In a recent article, the death of an aboriginal teen has sparked discussions on how to improve race relations in the area of the Winnipeg School Division. The Winnipeg mayor has decided to create a website to solicit ideas for overcoming the racial challenges that exist. The Winnipeg School Division will play a major role in overcoming the racial challenges in Winnipeg.

The racial allegations began as a result of The Maclean’s magazine featuring a cover story that claims “Canada has a bigger race problem than America. And it’s ugliest in Winnipeg.” According to the article, “The Manitoba capital is deeply divided along ethnic lines. Its native citizens suffer daily indignities and horrific violence”.

Mayor Brian Bowman has responded by creating a website for the submission of ideas to eliminate racism in Winnipeg. According to one of the mayor’s spokeswoman, the objectives of website is to collect suggestions on “how our city can work collaboratively as a community to work towards eradicating ignorance and intolerance in Winnipeg, and lead our nation forward in inclusivity, equality, and love for one another.”

The troubles that the aboriginal people face begin at the school age. Jacinta Bear, who manages the North End Hockey Program, believes that racism in Winnipeg is the reality of having brown skin. The youth program subsidizes registration fees for indigenous youth and gathers used equipment loaned to players for the season. “Our team has heard it all,” says Bear, whose husband, Dale, has coached the midget team for seven years. “Even opposing coaches and refs call our kids ‘dirty little Indians.’”

“Just keep smiling,” she tells the kids. “Don’t give them the reaction they’re after. There’s something not right in their lives and they’re taking it out on you.” Bear, 34, whose two sons both play for the Knights, takes pains to explain incidents like these are becoming less frequent. Still, these are “heartbreaking lessons” to teach eight-year-olds

Winnipeg is physically divided by the CP rail yards, which cut the primarily Aboriginal North End from the rest of the city. North End Winnipeg looks nothing like the idyllic, tree-lined, middle-class neighbourhoods to the south. It is the poorest and most violent neighbourhood in urban Canada. Many white Winnipeggers have never visited. To Falcon-Ouellette, a Calgary native who moved to Winnipeg from Quebec City, it is “Canada’s greatest shame.”

The neighbourhood is home to two of the country’s three poorest postal codes—the median household income in the North End is $22,293, less than half that of the wider city at $49,790. The homicides that plague the city, earning it the nickname “Murderpeg” and the country’s highest rate of violent crime, are a primarily North End phenomenon. On a recent visit there, a Selkirk Avenue clothing store—one of few remaining businesses on a strip crowded with social service agencies and boarded-up storefronts—was closing for good. The area had simply become too dangerous, the store’s owner explained.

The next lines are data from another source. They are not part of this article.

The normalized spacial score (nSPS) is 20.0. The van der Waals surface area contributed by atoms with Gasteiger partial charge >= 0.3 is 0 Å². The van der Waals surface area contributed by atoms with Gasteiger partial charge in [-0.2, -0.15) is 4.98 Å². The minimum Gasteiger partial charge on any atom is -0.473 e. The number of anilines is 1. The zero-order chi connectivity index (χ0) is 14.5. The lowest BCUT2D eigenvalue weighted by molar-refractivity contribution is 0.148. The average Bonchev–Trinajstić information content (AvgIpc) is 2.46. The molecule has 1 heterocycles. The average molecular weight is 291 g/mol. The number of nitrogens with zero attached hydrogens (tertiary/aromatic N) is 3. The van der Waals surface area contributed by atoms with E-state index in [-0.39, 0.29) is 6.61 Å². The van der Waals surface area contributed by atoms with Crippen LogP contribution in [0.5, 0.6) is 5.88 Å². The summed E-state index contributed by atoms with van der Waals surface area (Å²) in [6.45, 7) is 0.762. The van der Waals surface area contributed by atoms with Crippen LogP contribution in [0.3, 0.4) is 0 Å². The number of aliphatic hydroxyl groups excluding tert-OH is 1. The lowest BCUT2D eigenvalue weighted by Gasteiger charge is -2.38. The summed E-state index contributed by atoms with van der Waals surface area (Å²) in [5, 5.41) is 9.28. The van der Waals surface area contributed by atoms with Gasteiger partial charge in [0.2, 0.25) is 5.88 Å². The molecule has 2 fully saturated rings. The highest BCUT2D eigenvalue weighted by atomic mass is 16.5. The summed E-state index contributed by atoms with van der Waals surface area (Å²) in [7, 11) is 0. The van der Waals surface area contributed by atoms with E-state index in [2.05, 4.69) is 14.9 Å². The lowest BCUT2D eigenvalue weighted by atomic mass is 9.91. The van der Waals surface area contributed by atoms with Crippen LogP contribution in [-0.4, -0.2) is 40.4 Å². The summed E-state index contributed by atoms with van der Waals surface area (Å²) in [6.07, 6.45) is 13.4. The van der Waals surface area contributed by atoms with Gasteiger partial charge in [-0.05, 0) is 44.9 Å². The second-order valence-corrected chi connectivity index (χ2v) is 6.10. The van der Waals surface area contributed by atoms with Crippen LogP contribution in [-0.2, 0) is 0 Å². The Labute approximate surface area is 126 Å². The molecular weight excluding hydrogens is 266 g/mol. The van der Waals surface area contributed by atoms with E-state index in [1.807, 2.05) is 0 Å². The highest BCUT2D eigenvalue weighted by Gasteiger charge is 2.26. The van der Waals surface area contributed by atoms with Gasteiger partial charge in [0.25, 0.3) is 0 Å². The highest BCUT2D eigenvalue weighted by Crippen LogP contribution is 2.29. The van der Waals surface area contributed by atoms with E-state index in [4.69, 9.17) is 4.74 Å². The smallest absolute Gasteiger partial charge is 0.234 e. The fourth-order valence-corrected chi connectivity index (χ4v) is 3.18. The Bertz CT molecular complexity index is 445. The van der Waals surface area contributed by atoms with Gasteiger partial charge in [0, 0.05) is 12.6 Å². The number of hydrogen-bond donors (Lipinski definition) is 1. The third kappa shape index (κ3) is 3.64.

It is noted that one in three or 33% of all North End residents drop out of school before the ninth grade. The North End is considered the poor section of Winnipeg. In America it would be considered the ghetto.

Even one of the Winnipeg School Division teachers expressed his discontent with the aboriginal people. Brad Badiunk, a Kelvin High School teacher wrote on his Facebook account, “Oh Goddd how long are aboriginal people going to use what happened as a crutch to suck more money out of Canadians? They have contributed NOTHING to the development of Canada. Just standing with their hand out. Get to work, tear the treaties and shut the FK up already. Why am I on the hook for their cultural support?”

Teachers are the gate keepers of racism. If a child does not meet up to their expectations they are filtered through a different process than those students who do. Providing the aboriginal people with an unbiased education is the position that the Winnipeg School Division should embrace.

This requires a two step process:

  1. Evaluate the culture of each school to determine if classroom racism is prominent
  2. Promote positive racial teacher student classroom relationships

The Winnipeg School Division can have a massive impact on the future of Winnipeg and the aboriginal people by following these basic steps.

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Dr. Derrick L. Campbell, Ed.D.
www.positiveracialrelationships.com
PO Box 1668 Blackwood, NJ 08012

 

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~ Darrell Pope ~ Hutchinson Kansas NAACP President

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